The Caddo Confederate Monument’s Least Discussed, but Most Important, Statue

Editor’s Introduction: One week ago today, a group of protestors gathered outside the Caddo Parish Courthouse waving the flags of the Confederacy just days before the last of four public meetings which would address the potential fate of the monument. This issue has come up with increasing frequency over the last few years as other cities face similar decisions.

At the last meeting, as with the three before it, many people spoke with passion on the topic at hand, but one speaker – with an interesting perspective into the symbolism carved into the monument itself – caught our ear. The words of his speech are reproduced here as they were intended to be spoken in person at the meeting.

My name is Myles Roberts. I was born and raised in Shreveport and educated in Caddo Parish schools. I want to thank the Commission for these hearings. I’ve attended each of the four, but I’ve waited to talk until now, because I think it’s more important for someone like me to listen than to talk, and I thought it would be best for me to wait to speak in my own area. (I walked here tonight.)

By now we all know that the monument has busts of [Confederate] Generals Allen, Lee, Beauregard, and Jackson at its four corners, as well as a statue of an unnamed soldier at the top. But the figure who interests me most is Clio, the mythological daughter of the Zeus. Clio is Greek mythology’s muse of history, and she is the centerpiece of the monument. It is appropriate that she is facing inward, her back turned on reality, focusing on her version of history, a history acceptable to the descendants of the Europeans who first worshiped her.

“The war was not about slavery,” she says. “It was about state’s rights; it was about a way of life; it was about economics.” She is deceiving us. Yeah, it was about state’s rights: the right of slave states to continue holding slaves. Yeah, it was about a way of life. A way of life which assumed the inferiority, indeed the sub-humanity, of black people. Yeah, it was about economics. The total financial value of slaves in the south was $3.5 billion, “making them the largest single asset in the entire U.S. economy, worth more than all manufacturing and railroads combined.”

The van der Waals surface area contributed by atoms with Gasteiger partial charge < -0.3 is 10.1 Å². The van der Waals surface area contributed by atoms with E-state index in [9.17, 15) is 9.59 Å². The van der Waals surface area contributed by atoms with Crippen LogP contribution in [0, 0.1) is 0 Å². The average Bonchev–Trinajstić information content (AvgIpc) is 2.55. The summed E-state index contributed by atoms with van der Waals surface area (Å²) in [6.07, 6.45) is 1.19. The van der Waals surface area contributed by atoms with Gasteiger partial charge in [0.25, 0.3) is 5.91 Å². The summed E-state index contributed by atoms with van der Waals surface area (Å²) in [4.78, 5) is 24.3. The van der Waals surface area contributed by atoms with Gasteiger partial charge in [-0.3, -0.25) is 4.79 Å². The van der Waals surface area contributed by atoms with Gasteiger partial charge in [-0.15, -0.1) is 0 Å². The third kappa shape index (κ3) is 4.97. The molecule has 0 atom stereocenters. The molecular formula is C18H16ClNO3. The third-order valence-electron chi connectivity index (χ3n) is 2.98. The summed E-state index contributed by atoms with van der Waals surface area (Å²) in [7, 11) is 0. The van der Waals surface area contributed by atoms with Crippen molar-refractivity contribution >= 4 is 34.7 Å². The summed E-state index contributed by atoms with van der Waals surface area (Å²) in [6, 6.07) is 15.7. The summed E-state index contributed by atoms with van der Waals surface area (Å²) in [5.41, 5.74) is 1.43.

Clio is not going to tell you the truth about the cause of the Civil War anymore than she’s going to tell you the truth about the Daughters of the Confederacy and their ties to the Klan at the time of the monument’s construction. She’s going to ironically point at the word “love” on the book in front of her and tell you that we should “celebrate” the men enshrined around her (“Celebrate” is what her name means in Greek, after all), and she’s going to continue to prevaricate about Caddo Parish. She’s not going to tell you that Caddo Parish lynched more black people than any parish or county in the country except one in Arkansas. She’s not going to tell you that, RIGHT NOW, Caddo Parish imprisons more of its population than any place else IN THE WORLD, and she’s definitely not going to tell you why.

When Clio was placed on the monument, she held in her left hand a scroll labeled “HISTORY.” The scroll has since been broken away. And rightly so. Clio does not have history in her hand. God does. There is only one who has been found “worthy to take the scroll and to break its seals.” And he was lynched, too.

The monument needs to go. Like General Lee and the rest, Clio has already been defeated. But unlike them, she just doesn’t know when to give up.

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Members of the public not able to attend the public meetings, but wishing to express themselves may do so by emailing comments to or mailing to P.O. Box 52104, Shreveport, LA 71135. Be sure to include your district of residence and address in your email or letter. Find your district here.